As an individual, I could also negotiate with my local supermarket to trust my green address (providing them my IRL address, ID number and more if needed). Once they decide to trust my green address, I can pay immediately with bitcoins at my local supermarket (they trust me and won’t need to wait for confirmations).

The green address is just a bitcoin address, but it’s a “from” address people decide to trust and accept transactions from this address without waiting for confirmations.

Possible drawbacks are :

  • Less anonymity, or even no anonimity at all ( always using the same public from address), which is not a problem for a business, and its even great for public accounting/auditing ( yes bitcoin can also help fighting corruption ! )

  • Blockchain spam (more transactions for the bitcoin network), which is a good thing if the blockchain can scale.

  • Encourages people to use trusted wallet providers (some kind of bitcoin banks). Here too, this have good and bad sides.

  • It’s not enough to create a green address, you still need to be trusted so that your green address is useful

  • For now, afaik, only, and support the idea. To be useful, green address system needs to be widely adopted by bitcoin pools, exchanges, online wallets, businesses, etc.

    See also
    ( edit 11 years ago, october 2020 , this reference is no more very relevant, some people completely rewrote the wiki page years later,for obscure reasons . . . they even replaced the first line with a blockstream ad . . . but you can still go and check the earliest versions of this page, around 2011-2012 , by clicking the “history” tab of the wiki page )

address – Compatibility questions regarding Native Segwit addresses

Sending bitcoins means to lock funds to a specific output script. The output script determines how the funds can later be spent. E.g. if funds were sent to a P2WPKH (Pay to Witness Public Key Hash) address, they can later be spent using a P2WPKH input script. If funds were sent to a P2PKH (Pay to Public Key Hash) address, they have to be spent using a P2PKH input script instead.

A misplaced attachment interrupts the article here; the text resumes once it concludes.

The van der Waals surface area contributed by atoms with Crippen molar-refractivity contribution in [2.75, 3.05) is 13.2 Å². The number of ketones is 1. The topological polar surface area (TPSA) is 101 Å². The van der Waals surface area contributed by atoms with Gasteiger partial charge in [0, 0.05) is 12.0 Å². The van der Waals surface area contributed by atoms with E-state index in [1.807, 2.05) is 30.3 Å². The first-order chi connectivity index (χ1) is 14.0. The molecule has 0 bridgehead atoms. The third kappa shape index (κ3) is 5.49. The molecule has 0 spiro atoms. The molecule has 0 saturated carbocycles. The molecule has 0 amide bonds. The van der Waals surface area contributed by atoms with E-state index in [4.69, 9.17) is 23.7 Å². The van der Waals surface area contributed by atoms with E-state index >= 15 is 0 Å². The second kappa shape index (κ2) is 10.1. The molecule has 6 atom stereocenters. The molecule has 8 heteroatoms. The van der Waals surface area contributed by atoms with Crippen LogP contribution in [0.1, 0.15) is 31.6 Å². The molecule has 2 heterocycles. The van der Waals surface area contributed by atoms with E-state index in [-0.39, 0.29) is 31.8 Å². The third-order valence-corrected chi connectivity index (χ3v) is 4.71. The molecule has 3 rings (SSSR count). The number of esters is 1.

The (native segwit) P2WPKH input script has less weight than the P2PKH input script, so receiving funds to P2WPKH addresses will save you fees when you later spend those funds. The output scripts for both are similar in size.

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Funds of any type of input can be assigned to outputs of any type in a transaction. You can even mix: spending a native segwit and a non-segwit input, and sending to a non-segwit and a native segwit output in one transaction works fine.
However, as you say, some wallets may not support sending to native segwit addresses. In that case, the receiver should fall back to providing a backwards compatible P2SH-wrapped segwit address which is still cheaper than non-segwit but can be sent to by almost all wallets. You can track native segwit adoption on Bitcoin Optech’s Compatibility Matrix or